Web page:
When 4-D animals are picked up and sent to these rendering facilities, you can be assured that the stomach contents are not removed. The blood is not drained nor are the horns and hooves removed. The only portion of the animal that might be removed is the hide and any meat that may be salvageable and not too diseased to be sold as raw pet food or livestock feed. The Minister of Agriculture in Quebec made it clear that companion animals are rendered completely.

    Pet Food Industry magazine states that a pet food manufacturer might reject rendered material for various reasons, including the presence of foreign material (metals, hair, plastic, rubber, glass), off odor, excessive feathers, hair or hog bristles, bone chunks, mold, chemical analysis out of specification, added blood, leather, or calcium carbonate, heavy metals, pesticide contamination, improper grind or bulk density, and insect infestation.

    Please note that this article states that the manufacturer might reject this material, not that it does reject this material.

    If the label on the pet food you purchase states that the product contains meat meal, or meat and bone meal, it is possible that it is comprised of all the materials listed above.

    Meat, as defined by the Association of American Feed Control Officials (AAFCO), is the clean flesh derived from slaughtered mammals and is limited to that part of the striate muscle that is skeletal or that which is found in the tongue, diaphragm, heart, or esophagus; with or without the accompanying and overlying fat and the portions of the skin, sinew, nerve, and blood vessels that normally accompany the flesh. When you read on a pet food label that the product contains "real meat," you are getting blood vessels, sinew and so on-hardly the tasty meat that the industry would have us believe it is putting in the food.

    Meat by-products are the non rendered, clean parts other than meat derived from slaughtered mammals. It includes, but is not limited to, lungs, spleen, kidneys, brain, livers, blood, bone, partially defatted low temperature fatty tissue, and stomachs and intestines freed of their contents. Again, be assured that if it could be used for human consumption, such as kidneys and livers, it would not be going into pet food. If a liver is found to be infested with worms (liver flukes), if lungs are filled with pneumonia, these can become pet food. However, in Canada, disease-free intestines can still be used for sausage casing for humans instead of pet food.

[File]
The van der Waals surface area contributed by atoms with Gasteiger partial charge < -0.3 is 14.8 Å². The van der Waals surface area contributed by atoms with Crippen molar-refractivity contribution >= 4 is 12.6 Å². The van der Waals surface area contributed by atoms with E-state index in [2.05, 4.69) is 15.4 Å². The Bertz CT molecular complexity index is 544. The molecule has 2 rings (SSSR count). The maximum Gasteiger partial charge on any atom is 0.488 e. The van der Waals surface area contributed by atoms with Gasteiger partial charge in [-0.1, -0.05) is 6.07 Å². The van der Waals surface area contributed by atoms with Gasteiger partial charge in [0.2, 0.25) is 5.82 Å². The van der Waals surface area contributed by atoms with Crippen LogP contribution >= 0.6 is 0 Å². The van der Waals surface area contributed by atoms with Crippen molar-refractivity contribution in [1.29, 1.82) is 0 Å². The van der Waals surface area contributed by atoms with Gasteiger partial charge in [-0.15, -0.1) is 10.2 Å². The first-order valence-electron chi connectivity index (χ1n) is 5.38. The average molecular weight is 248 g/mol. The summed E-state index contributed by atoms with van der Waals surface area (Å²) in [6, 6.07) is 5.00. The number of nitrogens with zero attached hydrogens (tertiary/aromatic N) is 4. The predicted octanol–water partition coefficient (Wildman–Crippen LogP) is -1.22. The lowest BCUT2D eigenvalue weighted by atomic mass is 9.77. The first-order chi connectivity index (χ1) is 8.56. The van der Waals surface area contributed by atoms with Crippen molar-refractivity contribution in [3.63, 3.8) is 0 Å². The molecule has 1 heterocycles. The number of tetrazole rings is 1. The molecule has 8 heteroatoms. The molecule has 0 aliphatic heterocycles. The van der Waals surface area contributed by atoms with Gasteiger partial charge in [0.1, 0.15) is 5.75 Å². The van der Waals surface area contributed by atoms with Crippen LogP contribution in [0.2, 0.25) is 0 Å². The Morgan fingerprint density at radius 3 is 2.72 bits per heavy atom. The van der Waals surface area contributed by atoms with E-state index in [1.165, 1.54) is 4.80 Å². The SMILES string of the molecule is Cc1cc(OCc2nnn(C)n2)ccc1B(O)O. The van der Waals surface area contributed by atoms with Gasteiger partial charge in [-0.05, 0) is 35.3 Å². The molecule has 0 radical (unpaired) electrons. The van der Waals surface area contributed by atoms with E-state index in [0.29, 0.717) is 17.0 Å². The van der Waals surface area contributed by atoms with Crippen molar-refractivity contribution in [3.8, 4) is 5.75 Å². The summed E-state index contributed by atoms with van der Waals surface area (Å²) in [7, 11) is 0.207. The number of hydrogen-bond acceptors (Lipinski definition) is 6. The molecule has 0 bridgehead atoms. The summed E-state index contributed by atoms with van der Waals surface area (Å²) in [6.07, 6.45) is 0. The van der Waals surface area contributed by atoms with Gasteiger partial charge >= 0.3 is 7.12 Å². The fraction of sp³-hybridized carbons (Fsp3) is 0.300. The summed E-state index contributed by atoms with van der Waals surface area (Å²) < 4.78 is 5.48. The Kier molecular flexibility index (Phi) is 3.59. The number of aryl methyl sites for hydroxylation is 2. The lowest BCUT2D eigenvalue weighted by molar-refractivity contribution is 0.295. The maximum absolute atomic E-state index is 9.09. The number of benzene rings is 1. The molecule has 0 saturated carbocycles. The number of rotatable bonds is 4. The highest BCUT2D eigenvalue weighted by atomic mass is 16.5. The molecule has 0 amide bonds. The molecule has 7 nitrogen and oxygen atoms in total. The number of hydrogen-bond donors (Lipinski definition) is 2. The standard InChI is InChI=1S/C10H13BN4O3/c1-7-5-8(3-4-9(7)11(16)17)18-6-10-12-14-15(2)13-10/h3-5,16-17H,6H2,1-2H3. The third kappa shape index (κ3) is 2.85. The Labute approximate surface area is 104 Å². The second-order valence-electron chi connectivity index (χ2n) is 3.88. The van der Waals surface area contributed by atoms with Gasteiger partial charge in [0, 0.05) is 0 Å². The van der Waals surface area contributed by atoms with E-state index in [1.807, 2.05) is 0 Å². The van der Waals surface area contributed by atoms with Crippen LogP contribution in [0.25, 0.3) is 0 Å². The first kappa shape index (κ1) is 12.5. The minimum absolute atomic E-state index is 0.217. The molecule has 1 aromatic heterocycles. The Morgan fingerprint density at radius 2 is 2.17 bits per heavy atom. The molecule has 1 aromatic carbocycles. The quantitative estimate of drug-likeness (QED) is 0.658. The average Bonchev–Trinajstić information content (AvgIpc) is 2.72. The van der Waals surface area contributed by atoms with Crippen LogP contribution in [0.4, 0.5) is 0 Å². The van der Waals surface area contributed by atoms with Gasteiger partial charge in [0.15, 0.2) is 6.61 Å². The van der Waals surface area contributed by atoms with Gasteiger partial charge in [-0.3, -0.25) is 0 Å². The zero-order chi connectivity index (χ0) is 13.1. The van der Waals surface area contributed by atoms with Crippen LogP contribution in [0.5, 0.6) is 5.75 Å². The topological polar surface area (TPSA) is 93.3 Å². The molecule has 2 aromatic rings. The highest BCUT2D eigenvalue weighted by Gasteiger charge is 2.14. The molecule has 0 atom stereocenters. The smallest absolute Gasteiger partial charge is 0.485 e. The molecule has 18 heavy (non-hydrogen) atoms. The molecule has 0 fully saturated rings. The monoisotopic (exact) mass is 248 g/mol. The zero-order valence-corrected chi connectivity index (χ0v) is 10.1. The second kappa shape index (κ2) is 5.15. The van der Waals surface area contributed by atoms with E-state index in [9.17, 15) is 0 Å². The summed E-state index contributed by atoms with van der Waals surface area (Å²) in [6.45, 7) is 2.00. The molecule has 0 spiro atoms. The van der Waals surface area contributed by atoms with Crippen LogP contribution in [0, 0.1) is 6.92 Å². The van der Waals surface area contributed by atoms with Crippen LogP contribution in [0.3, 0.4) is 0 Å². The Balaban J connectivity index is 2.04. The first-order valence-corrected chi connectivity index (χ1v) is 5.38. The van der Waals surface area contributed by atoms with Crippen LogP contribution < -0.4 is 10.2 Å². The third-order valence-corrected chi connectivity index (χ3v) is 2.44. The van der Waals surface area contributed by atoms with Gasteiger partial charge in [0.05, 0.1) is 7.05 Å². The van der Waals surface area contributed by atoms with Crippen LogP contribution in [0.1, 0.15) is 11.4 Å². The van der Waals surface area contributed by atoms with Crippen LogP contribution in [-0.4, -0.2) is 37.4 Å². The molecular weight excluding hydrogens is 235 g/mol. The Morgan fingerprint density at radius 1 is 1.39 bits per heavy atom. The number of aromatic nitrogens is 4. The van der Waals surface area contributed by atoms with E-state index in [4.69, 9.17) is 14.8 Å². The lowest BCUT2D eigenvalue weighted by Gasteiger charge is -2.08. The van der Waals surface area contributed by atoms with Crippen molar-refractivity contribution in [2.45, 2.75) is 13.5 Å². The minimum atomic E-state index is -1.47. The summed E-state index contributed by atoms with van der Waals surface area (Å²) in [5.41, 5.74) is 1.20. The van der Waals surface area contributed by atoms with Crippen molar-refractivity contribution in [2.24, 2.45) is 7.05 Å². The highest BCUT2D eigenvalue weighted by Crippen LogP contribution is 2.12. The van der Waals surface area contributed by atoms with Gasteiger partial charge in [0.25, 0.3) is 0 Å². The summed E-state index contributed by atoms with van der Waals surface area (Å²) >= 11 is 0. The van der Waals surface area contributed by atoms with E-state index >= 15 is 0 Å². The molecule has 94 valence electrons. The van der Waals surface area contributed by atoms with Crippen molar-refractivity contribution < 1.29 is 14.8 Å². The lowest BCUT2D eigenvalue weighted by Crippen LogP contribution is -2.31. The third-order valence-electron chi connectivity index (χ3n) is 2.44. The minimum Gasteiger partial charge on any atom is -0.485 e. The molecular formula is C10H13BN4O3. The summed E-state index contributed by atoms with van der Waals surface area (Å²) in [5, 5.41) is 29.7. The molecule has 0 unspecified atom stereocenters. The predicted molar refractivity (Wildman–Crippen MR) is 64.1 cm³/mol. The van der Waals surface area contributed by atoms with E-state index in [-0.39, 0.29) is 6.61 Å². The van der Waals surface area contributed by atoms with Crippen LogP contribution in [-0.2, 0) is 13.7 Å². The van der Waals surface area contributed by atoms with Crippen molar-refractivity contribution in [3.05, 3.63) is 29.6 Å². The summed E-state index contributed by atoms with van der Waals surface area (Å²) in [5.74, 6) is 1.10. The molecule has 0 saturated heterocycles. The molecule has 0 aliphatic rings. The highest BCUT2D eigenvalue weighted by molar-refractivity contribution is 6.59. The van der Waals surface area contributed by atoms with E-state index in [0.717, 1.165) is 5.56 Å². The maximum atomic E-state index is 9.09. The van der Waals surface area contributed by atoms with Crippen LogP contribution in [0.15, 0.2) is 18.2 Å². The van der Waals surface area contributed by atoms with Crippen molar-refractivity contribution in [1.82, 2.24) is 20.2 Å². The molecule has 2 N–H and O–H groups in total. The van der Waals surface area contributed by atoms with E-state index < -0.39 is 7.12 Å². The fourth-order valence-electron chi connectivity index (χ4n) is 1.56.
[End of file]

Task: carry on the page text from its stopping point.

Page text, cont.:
What about other sources of protein that can be used in pet food? Poultry-by-product meal consists of ground, rendered, clean parts of the carcasses of slaughtered poultry, such as necks, feet, undeveloped eggs, and intestines, exclusive of feathers, except in such amounts as might occur unavoidably in good processing practice.

    Poultry-hatchery by-products are a mixture of egg shells, infertile and unhatched eggs and culled chicks that have been cooked, dried and ground, with or without removal of part of the fat.

    Poultry by-products include non rendered clean parts of carcasses of slaughtered poultry such as heads, feet, and viscera, free of fecal content and foreign matter except in such trace amounts as might occur unavoidably in good factory practice. These are all definitions as listed in the AAFCO "Ingredient Definitions."

    Hydrolyzed poultry feather is another source of protein - not digestible protein, but protein nonetheless. This product results from the treatment under pressure of clean, intact feathers from slaughtered poultry free of additives, and/or accelerators.

    We have covered the meat and poultry that can be used in commercial pet foods but according to the AAFCO there are a number of other sources that can make up the protein in these foods. As we venture down the road of these other sources, please be advised to proceed at your own risk if you have a weak stomach.

    Hydrolysed hair is a product prepared from clean hair treated by heat and pressure to produce a product suitable for animal feeding.

    Spray-dried animal blood is produced from clean, fresh animal blood, exclusive of all extraneous material such as hair, stomach belching (contents of stomach), and urine, except in such traces as might occur unavoidably in good factory practices.

    Dehydrated food-waste is any and all animal and vegetable produce picked up from basic food processing sources or institutions where food is processed. The produce shall be picked up daily or sufficiently often so that no decomposition is evident. With this ingredient, it seems that what you don't see won't hurt you.

    Dehydrated garbage is composed of artificially dried animal and vegetable waste collected sufficiently often that harmful decomposition has not set in and from which have been separated crockery, glass, metal, string, and similar materials.